"Your brother tells me that you didn't wait for him at the park – that you ran ahead and crossed the street by yourself, and ignored him when he called for you to stop."
Charlie glowered at Don. 'Tattletale,' he thought. Don scowled back.
"Is that true?"
"Yes," said Charlie, his eyes on his plate. He raised them again. "But-," he stopped, looking at his brother's angry face.
"Nothing," he muttered, looking back down at his plate.
"Good answer," said his mother. "I don't care what happened; there is no excuse for that. You are grounded until Friday."
Don smirked a little for his brother's benefit, and was rewarded with Charlie's resentful glance, but inside he felt a bit guilty – guilty for not letting his brother in the game, and for not telling his parents the whole story, including the hair-raising episode at the street corner. 'Grounding doesn't mean anything to Charlie during the week anyway,' he tried to rationalize. 'He has tutoring sessions and homework every night.'
Charlie stared down at his plate morosely. First, Don had ignored him and didn't let him in the game, and now he was grounded. To top it off there were peas on his plate. He hated peas. He hated life. 'This isn't fair.' "Can I be excused?" he asked sullenly.
"No," said his mother firmly. "Not until you eat your peas."
Later, after the boys had gone to bed, Margaret and Alan sat in the living room. The television was on, but neither of them was watching it. Alan was poring over some plans for a meeting the next morning, and Margaret was trying to concentrate on a book. She laid it down, sighing. "I just don't understand those two sometimes. They act like oil and water."
Alan raised an eyebrow at her. "They are pretty different."
"No they're not," protested Margaret. "They're more alike than it seems. I just don't understand why they don't get along better. They should get along better – when we're gone they will be all each other have."
"Well, let's think about this," said Alan. "First of all they're five years apart. Secondly, they have completely different personalities. Third, they have completely different interests."
"Wait, stop," said Margaret. "I don't think they have completely different personalities, and I don't think they have completely different interests. Look at today – they both wanted to go play baseball."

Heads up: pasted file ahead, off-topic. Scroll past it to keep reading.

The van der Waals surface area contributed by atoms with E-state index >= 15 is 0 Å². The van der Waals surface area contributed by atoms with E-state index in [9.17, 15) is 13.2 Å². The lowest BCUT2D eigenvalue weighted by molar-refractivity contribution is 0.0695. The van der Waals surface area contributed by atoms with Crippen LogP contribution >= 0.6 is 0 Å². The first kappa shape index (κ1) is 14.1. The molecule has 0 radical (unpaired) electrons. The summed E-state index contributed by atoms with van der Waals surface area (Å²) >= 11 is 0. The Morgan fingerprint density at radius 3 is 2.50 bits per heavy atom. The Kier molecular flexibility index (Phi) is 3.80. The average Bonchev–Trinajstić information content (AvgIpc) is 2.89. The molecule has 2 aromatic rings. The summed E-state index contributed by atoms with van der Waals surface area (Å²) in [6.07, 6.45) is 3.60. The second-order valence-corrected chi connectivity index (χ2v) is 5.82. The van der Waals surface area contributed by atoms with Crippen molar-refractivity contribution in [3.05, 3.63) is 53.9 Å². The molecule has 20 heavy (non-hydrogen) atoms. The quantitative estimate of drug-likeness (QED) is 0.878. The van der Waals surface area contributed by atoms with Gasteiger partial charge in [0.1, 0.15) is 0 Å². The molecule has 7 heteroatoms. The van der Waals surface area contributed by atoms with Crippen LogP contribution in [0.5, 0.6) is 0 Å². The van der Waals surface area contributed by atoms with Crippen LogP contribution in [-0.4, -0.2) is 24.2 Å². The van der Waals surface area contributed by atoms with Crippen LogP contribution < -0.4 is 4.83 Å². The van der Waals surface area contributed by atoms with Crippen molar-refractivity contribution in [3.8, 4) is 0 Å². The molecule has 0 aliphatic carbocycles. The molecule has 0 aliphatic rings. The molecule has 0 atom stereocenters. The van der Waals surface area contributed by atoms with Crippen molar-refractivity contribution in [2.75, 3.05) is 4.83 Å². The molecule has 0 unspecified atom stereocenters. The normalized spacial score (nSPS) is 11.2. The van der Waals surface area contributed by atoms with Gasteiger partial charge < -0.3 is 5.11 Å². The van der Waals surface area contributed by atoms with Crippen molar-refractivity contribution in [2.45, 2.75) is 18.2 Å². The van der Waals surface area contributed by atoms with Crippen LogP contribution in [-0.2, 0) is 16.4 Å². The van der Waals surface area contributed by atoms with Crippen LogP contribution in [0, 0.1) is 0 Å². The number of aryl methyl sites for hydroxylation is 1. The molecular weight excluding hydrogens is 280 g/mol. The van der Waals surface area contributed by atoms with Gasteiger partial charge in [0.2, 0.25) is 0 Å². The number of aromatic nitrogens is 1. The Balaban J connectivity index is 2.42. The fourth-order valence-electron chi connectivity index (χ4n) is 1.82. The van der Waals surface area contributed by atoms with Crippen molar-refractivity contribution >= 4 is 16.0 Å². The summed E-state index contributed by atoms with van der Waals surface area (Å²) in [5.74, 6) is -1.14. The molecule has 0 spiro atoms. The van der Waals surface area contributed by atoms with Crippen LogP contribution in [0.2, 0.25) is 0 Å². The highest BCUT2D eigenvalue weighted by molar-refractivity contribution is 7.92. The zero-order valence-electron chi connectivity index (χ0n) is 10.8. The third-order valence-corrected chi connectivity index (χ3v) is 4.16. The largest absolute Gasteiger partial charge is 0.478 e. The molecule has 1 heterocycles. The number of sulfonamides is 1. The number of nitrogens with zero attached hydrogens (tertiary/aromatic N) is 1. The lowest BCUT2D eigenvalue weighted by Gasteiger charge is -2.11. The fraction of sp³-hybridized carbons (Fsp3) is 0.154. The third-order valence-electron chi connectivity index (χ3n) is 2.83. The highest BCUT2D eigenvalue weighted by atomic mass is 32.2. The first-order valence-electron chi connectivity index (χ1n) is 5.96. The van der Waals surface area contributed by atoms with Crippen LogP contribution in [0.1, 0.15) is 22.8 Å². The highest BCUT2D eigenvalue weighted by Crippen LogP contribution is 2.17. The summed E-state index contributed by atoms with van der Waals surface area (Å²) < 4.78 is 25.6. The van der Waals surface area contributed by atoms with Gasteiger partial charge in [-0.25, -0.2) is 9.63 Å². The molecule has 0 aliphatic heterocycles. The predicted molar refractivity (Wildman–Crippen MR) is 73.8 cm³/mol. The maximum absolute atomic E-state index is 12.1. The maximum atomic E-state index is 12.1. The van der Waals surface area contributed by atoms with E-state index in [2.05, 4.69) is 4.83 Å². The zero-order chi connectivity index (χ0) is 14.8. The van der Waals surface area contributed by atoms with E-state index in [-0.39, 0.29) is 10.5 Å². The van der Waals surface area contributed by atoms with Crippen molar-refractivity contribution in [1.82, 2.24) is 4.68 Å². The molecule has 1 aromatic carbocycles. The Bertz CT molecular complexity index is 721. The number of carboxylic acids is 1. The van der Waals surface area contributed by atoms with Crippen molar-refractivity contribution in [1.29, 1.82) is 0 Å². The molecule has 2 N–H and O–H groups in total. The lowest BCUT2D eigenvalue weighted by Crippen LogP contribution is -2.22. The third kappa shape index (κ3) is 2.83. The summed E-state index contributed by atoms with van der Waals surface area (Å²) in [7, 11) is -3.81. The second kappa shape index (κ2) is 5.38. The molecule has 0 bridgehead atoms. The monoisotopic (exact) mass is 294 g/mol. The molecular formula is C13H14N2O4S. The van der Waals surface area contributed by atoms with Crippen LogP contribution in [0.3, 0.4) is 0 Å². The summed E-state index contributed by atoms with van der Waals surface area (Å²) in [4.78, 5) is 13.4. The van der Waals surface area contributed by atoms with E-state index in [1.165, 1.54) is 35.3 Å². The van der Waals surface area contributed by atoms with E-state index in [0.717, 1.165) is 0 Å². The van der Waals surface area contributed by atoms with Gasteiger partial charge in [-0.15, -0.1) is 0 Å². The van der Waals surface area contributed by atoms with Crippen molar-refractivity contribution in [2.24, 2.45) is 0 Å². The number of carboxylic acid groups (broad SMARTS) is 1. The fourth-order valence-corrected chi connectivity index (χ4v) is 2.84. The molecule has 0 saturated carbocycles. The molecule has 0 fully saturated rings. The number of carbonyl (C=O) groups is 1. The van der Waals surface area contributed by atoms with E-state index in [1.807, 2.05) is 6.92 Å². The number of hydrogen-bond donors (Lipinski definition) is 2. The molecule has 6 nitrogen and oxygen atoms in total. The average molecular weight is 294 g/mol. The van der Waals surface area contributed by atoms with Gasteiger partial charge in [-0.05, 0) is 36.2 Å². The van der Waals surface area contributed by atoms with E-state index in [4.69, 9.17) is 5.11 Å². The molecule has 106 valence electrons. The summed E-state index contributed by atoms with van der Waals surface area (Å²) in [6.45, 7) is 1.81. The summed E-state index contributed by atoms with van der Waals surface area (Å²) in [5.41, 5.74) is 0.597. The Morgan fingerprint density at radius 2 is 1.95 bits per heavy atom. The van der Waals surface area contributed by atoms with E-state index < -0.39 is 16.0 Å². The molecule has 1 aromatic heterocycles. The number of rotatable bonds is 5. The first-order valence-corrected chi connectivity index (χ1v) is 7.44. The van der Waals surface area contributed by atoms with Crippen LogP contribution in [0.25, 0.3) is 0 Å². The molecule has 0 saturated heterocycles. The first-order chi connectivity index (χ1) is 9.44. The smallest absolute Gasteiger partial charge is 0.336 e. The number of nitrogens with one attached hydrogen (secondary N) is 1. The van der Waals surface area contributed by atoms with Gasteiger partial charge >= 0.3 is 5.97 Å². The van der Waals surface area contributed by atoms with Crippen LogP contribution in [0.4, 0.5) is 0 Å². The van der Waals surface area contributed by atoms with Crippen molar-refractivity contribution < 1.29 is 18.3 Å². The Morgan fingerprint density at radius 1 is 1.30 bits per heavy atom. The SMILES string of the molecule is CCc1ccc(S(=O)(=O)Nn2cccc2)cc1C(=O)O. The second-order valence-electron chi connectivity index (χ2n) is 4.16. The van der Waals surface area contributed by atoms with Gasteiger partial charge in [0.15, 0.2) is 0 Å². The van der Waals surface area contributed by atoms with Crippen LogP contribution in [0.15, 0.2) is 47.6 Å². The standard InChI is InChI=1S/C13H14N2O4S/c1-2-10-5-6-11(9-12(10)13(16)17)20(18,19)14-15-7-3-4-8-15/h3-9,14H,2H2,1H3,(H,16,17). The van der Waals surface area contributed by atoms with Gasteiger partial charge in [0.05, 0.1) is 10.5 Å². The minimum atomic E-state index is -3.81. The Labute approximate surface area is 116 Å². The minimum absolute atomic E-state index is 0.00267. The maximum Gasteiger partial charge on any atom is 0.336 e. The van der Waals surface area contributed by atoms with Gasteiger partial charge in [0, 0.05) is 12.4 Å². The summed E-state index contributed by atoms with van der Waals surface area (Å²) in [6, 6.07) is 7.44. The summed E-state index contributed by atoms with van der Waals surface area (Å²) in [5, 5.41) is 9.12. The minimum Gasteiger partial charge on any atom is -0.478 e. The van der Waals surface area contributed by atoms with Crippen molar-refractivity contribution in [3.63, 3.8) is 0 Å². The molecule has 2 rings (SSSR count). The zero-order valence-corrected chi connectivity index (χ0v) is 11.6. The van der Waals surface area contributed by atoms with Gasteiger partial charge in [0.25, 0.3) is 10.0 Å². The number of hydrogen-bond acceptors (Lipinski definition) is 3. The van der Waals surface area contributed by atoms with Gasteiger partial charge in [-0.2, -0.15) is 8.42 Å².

"Yeah, and look how that turned out," sighed Alan. "Maybe we should have signed Charlie up for baseball, on a team with kids his age. Then he'd get to play, and we wouldn't have to pressure Donnie to include him."
"Alan, you know we can't do that. He has tutoring every night. He has no time for that."
He looked at the floor, pensively. "Sometimes I wonder if we're doing the right thing. Maybe this is too much – we should just let him be a kid."
Margaret looked at him. Her eyes were sympathetic, but there was a determined set to her jaw. "He has a gift, Alan," she said softly. "We can't squander that."
The week dragged on. Don had bounded down the stairs the next day, the incident from the day before pretty much forgotten, which was characteristic for him; he tended to blow up over something and get over it quickly. Charlie, on the other hand, tended to internalize things, and brood over them, and brood he did. He was quiet the whole week, avoiding his brother as much as possible, although Don would turn around occasionally to find that he was being regarded by a pair of somber wounded eyes, which would quickly turn away.
At first that irritated Don, but as the week wore on, he started to feel sorry for Charlie in spite of himself, and by Thursday, as he watched his brother drag himself upstairs at night with a huge armload of books, he was feeling downright guilty. Never mind that Charlie actually enjoyed his books; to Don it looked like purgatory. He almost felt that he should ask Charlie to come with him the upcoming Sunday, and offer to get him into the next ball game.